12778721_239329023068060_6826903074164236758_oDrea and Lissa at the Koonya Garlic Festival.

We regularly book in Source Catering for some of our workshops and events. They’re our number one choice as we have complete peace of mind knowing their food will be ethical, healthy and darn tasty every time. We’re lucky to have them – you can track them down and book them in here and by emailing Lissa at

12650946_10153941771839626_9110369626417763598_nA sweet gig taking place in the community garden

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How To Build An Earthship Retaining Wall

As we live on a steep slope we’ve had to build a lot of retaining walls in order to create functionalilty around access, water management and food production. We’ve used a range of techniques to do this including working with old car tyres to build a big earthship retaining wall directly near our house.

Earthship construction is a technique of building developed by Amercian architect, Mike Reynolds. He’s famous for using ‘rubbish’ and earth as building materials. We love his work.

We chose to build an earthship wall as we had a small budget and a lot of excess sub soil left over from our initial earth works. We also knew we could get car tyres for free from the local car yard who have to pay to get rid of them.

DSC01829Our backyard straight after the excavator had terraced it all

We hadn’t built one of these before hand, so spent some time on youtube to learn how (there are lots of clips to watch).

While it’s pretty easy, it’s also a lot of hard work. It would have been whole lot easier if we had heaps of people to help, one of these cool whakker packer tools and *dry* gravely soil instead of the wet, sticky/clay sub soil from our place. This last tip is a really big one, the guy on the youtube video we watched made it look like a walk in the park with his dry, sandy soil in New Mexico. He just kind of poured it into the tyre and patted it down, in contrast we shoveled, packed, whacked, shoveled more, had a cup break to chill out a bit and then came back and whacked more. It was a bit of a mission. But it’s a bloody strong wall and used up a lot of our excess sub soil for which we are stoked.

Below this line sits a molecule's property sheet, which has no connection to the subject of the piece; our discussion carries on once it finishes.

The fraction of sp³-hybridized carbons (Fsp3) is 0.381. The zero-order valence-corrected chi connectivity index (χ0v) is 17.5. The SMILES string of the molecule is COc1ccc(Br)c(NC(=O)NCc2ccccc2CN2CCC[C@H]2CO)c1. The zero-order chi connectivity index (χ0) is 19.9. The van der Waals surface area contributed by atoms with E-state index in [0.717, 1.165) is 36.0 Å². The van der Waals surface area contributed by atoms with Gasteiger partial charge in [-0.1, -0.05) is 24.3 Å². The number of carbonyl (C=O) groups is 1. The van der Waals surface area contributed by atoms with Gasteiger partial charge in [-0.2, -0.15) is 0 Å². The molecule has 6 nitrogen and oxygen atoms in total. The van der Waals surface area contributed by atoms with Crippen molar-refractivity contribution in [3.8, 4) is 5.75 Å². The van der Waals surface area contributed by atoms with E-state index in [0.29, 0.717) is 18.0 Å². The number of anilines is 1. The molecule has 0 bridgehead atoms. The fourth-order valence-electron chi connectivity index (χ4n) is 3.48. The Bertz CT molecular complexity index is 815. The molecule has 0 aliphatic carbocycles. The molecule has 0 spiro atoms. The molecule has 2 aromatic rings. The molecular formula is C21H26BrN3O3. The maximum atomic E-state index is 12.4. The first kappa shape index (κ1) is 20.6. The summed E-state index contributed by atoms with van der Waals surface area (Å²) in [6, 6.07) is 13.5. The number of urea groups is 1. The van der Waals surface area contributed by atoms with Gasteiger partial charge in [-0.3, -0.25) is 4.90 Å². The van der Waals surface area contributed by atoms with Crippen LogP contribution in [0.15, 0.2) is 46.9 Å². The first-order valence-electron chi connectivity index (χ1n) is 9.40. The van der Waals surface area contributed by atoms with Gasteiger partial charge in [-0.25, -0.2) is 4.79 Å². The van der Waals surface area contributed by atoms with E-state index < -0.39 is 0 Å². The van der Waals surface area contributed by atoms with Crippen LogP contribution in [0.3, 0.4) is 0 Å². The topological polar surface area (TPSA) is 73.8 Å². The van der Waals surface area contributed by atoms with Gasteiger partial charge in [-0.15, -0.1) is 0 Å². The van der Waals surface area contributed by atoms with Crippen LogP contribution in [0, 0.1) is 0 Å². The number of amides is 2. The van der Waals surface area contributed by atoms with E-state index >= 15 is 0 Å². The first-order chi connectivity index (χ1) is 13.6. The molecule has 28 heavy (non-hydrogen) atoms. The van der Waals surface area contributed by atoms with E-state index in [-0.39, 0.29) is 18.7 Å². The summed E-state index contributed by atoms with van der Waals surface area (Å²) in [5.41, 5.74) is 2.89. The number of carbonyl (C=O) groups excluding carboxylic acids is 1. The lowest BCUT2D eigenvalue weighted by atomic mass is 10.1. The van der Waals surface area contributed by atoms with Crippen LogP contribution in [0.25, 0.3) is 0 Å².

tyre 1

Starting out, we cleared the space, tacked on some white geo-fabric to the bank (see above) to keep it from dropping crumbs and made a level pad to start laying tyres. As we were almost on bedrock, we didn’t have to lay any sand/concrete for foundations, we just leveled it off.

tyre 3

As soon as you start building up from your first tyre, you have to find a way to plug the holes so the earth doesn’t just fall through. We had a whole pile of carpet tiles the previous owner had left under our house which fitted perfectly, so we used them.

We also back-filled the area directly behind the tyres with 20mm blue metal and ag pipe (not pictured) to guide excess water out of this area to a safe spot.

tyre 7

And when friends came to visit like Isobel did below, they helped, thanks Isobel!

tyre 8

tyre 9

Pound, pound, pounding…. There was a lot of this and Anton did most of it so he is forever the best.

tyre 10

tyre 11

We went five tyres high and angled them all slightly back for structural integrity. An important thing to note is that if you go over 1 metre high you need an engineer (in our region at least) to design/approve things which can get complicated and expensive. Because of this we didn’t exceed this limit – it might look taller below, but that’s because the earth around the wall had been excavated and we the paving hadn’t been put down.

tyre wall sep 2013

The next step involved plugging the holes with subsoil, the best approach was to simple form balls of sticky soil and peg it (throw it really hard) into the gaps and then pat it in to make sure it’s all bedded down.

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After that, we wrapped the whole wall in chicken wire, this is what the external renders ‘hangs on’ to and helps create a smooth, level surface.

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2013-11-18 08.10.29

This is where I should have some photos of the concrete render layers we did (there were two), except I accidently deleted them all, so you’ll have to use your imagination.

We chose concrete render instead of earth for two reasons, the first being this wall is in the coldest, dampest area of of whole property so it needs to be able to handle long months of never seeing the sun and being constantly wet. The second reason is that we’re not overly experienced with earth building, so took the conservative approach.